The University Record, September 24, 2001

Attack questions if sky is the limit

“The World Trade Center should because of its importance become a living representation of man’s belief in humanity, his need for individual dignity, his belief in the cooperation of men, and through this cooperation his ability to find greatness.”

—Minoru Yamasaki, Architect
(from Paul Heyer, Architects on Architecture: New Directions in America. P 194–195)

By Lesley Harding

On July 28, 1945, an Army Air Force B-25 crashed into the Empire State Building between the 79th and 80th floors. Fourteen people died. Damage to the building was $1 million, but the structural integrity of the building was not affected.

On Sept. 11, two commercial jets slammed into the twin towers of the World Trade Center and the result was total devastation.

“I couldn’t believe what I was seeing,” says Harold Giles, professor of architecture. “I watched as the second plane crashed into the south tower and as it crumbled to the ground. I could still see flames coming out of the north tower but hoped it would stabilize and burn out. It was a real shock when that one came down, too.”

“I didn’t believe anyone would ever think about toppling the towers, let alone pull it off,” says James Wight, professor of civil engineering.

These two men sat mesmerized as they watched this architectural and engineering wonder vanish before their eyes. The events of that terrible day are making architects, civil engineers and urban planners think twice about the use of these sky-high structures.

“There ought to be a review of the risk analysis on potential disaster scenarios in large buildings and we need to assess the impact of this tragedy in the formulation of our future designs,” says Giles. “We need to pay more attention as to how we get people into safe areas quickly or out during emergencies. We’ve thought about bombs, but no one has ever really accounted for intense heat or the catastrophic action of a plane hitting a building.”

The World Trade Center was indeed protected from temperatures as high as 1,000 degrees Fahrenheit. Steel girders on the buildings’ exterior tube design were clad in fire retardant material but not meant to endure temperatures of close to 2,000 degrees Fahrenheit.

“The towers themselves were strong enough to withstand the impact of the planes. It was the searing heat that softened the main steel structure. It became like a wet spaghetti noodle and pancaked the floors on the way down,” says Wight.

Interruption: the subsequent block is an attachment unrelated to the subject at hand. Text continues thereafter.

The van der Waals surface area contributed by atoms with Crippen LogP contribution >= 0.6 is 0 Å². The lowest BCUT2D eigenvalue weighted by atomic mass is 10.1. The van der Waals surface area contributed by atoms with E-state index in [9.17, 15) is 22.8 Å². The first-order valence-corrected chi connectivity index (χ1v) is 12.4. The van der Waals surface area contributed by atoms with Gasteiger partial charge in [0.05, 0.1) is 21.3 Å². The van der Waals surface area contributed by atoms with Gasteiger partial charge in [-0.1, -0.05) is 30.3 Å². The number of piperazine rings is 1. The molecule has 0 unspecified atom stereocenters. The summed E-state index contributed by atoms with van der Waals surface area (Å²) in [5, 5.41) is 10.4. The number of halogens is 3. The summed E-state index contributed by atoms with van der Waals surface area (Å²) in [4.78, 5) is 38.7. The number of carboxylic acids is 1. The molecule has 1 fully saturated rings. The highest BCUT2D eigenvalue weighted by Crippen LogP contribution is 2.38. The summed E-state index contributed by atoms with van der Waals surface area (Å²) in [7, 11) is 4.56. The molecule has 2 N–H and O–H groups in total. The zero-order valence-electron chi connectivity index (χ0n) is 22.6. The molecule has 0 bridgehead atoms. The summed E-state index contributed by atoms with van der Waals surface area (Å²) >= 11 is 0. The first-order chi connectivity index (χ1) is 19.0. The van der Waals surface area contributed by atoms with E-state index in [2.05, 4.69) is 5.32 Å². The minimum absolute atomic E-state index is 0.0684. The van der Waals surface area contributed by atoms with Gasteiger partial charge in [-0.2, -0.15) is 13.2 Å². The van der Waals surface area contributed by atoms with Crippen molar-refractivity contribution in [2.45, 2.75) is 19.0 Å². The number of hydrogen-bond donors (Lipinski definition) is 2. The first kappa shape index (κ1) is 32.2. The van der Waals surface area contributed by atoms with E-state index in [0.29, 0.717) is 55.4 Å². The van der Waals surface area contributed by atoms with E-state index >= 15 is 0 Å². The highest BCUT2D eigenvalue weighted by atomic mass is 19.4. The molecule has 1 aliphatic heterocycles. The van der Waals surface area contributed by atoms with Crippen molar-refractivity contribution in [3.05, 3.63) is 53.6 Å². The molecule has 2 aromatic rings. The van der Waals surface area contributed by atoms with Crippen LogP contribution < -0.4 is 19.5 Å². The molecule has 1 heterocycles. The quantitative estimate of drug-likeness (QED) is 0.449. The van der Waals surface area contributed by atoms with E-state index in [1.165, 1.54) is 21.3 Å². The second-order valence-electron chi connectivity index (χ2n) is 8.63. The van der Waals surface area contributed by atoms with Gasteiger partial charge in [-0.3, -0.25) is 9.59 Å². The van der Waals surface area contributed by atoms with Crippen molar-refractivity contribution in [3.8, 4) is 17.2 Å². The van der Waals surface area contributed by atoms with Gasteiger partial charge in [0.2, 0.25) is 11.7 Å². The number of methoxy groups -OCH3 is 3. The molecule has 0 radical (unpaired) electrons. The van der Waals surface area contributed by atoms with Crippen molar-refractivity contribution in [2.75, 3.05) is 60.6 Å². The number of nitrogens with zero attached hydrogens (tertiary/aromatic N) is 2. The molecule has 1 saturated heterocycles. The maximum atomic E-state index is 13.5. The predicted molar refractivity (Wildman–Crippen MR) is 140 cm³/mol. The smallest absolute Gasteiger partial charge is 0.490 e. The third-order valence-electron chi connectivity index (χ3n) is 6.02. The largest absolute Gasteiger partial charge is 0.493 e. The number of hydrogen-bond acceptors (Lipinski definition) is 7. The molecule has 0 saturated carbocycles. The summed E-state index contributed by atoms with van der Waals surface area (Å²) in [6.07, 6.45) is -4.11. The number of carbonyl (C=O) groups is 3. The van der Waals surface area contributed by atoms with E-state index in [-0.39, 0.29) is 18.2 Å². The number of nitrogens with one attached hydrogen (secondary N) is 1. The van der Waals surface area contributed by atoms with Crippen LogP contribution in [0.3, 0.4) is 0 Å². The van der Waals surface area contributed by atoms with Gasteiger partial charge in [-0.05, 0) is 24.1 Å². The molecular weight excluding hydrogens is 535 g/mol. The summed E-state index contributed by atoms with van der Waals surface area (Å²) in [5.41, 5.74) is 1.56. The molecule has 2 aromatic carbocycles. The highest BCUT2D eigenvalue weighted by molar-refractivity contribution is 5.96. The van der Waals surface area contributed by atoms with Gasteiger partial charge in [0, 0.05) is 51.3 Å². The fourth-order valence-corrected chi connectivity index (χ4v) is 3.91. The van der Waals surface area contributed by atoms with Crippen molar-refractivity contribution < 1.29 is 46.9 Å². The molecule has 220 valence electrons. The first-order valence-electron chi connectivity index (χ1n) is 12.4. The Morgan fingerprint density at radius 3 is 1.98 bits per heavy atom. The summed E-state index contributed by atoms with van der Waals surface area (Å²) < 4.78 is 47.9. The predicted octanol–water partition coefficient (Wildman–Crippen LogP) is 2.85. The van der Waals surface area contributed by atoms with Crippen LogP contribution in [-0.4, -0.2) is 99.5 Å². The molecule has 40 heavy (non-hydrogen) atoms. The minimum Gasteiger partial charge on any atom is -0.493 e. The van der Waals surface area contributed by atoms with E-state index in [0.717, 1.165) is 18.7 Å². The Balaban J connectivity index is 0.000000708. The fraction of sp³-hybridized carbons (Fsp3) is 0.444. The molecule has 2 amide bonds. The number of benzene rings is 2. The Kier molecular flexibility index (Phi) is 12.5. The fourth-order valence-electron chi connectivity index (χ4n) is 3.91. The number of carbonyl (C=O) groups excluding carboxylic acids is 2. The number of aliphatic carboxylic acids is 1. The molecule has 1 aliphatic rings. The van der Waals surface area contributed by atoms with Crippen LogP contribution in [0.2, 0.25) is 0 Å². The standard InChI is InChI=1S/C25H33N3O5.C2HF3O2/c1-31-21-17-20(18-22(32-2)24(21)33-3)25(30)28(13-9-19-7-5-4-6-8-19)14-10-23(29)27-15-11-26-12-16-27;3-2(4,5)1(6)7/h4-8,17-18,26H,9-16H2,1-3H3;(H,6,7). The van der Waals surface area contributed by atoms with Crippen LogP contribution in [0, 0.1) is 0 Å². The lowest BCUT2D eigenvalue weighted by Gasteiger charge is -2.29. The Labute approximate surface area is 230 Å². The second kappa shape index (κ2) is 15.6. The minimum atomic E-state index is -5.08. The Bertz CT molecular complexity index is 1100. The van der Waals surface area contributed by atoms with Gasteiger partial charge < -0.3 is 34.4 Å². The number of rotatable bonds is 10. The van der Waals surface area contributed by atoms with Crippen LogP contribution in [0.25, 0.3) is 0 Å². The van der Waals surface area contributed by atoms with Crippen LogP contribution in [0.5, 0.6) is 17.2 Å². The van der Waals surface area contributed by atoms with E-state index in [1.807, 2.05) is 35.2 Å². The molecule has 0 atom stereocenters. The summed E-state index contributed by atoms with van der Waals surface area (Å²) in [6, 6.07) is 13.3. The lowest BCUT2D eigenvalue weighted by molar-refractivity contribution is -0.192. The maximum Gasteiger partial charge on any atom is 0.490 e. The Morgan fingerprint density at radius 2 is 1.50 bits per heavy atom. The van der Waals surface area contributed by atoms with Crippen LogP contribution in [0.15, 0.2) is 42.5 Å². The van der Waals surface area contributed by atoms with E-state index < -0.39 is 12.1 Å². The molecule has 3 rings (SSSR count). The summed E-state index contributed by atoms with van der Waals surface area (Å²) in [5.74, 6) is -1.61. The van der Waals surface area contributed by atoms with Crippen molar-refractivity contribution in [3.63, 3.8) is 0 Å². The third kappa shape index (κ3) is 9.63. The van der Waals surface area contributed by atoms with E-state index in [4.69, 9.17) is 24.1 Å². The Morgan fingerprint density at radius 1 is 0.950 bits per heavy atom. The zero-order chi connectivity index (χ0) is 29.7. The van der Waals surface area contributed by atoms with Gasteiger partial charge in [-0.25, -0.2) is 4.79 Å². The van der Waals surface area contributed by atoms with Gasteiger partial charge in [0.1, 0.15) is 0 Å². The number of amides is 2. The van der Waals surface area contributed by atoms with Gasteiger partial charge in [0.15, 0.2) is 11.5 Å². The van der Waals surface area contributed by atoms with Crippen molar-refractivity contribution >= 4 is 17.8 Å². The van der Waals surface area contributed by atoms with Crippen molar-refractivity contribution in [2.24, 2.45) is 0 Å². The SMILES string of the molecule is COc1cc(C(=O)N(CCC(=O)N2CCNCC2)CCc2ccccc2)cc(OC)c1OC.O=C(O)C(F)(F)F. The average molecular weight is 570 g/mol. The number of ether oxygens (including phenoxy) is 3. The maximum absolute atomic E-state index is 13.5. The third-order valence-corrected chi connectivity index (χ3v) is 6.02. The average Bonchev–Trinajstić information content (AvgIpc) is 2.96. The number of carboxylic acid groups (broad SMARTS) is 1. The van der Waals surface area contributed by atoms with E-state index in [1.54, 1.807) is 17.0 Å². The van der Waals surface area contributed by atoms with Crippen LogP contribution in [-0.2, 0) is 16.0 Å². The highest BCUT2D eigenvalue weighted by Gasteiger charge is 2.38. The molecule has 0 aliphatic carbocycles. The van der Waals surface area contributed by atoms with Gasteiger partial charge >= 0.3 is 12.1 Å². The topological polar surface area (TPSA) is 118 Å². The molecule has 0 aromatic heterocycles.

Nearly 2,000 tons of concrete, flooring, walls and office furniture on each of the 110 floors came crashing down.

Wight thinks this is the result terrorists were hoping for in the 1993 bombing attempt on the same building but their plans were actually thwarted by the crumbling structure. The explosion was in the basement parking structure and three stories of rubble accumulated at the lowest level. These stacks of debris braced the building’s support columns and saved the Center from falling.

The horrific events of Sept. 11, the bombing in 1993 and other man-made and environmental disasters endured by the world’s skyscrapers will be the topics of discussion as engineers, architects and urban planners meet over the next few weeks to discuss the future of design and build of these breathtaking buildings.

“I don’t think they should rebuild,” says Wight. “The fact that it’s been attacked before would just give terrorists another target. Do we really want to put such a large amount of human and monetary capital in one structure? They have already proven that we’re vulnerable.”

But Giles feels the sky’s the limit. “I think they should build another skyscraper there. These buildings have become a token of our progress and engineering achievement. To see something like this wiped off the face of the earth is a different kind of tragedy, separate from the tragic loss of life that we all witnessed. We have the means by which to address this issue.”

World Trade Center Details


  • 110 stories (more than a quarter of a mile high)

  • Approximately 6,380,000 square feet of rentable space

  • 200,000 tons of steel

  • 6 acres of marble

  • 43,000 windows

  • 600,000 square feet of glass

  • Windows covered 30 percent of the World Trade Center’s surface

  • 100 elevators in just one tower

  • 2-minute maximum elevator transit time

  • 5-minute emergency evacuation time for entire building

  • Started in 1966, completed in 1973World Trade Center Details

  • 110 stories (more than a quarter of a mile high)

  • Approximately 6,380,000 square feet of rentable space

  • 200,000 tons of steel

  • 6 acres of marble

  • 43,000 windows

  • 600,000 square feet of glass

  • Windows covered 30 percent of the World Trade Center’s surface

  • 100 elevators in just one tower

  • 2-minute maximum elevator transit time

  • 5-minute emergency evacuation time for entire building

  • Started in 1966, completed in 1973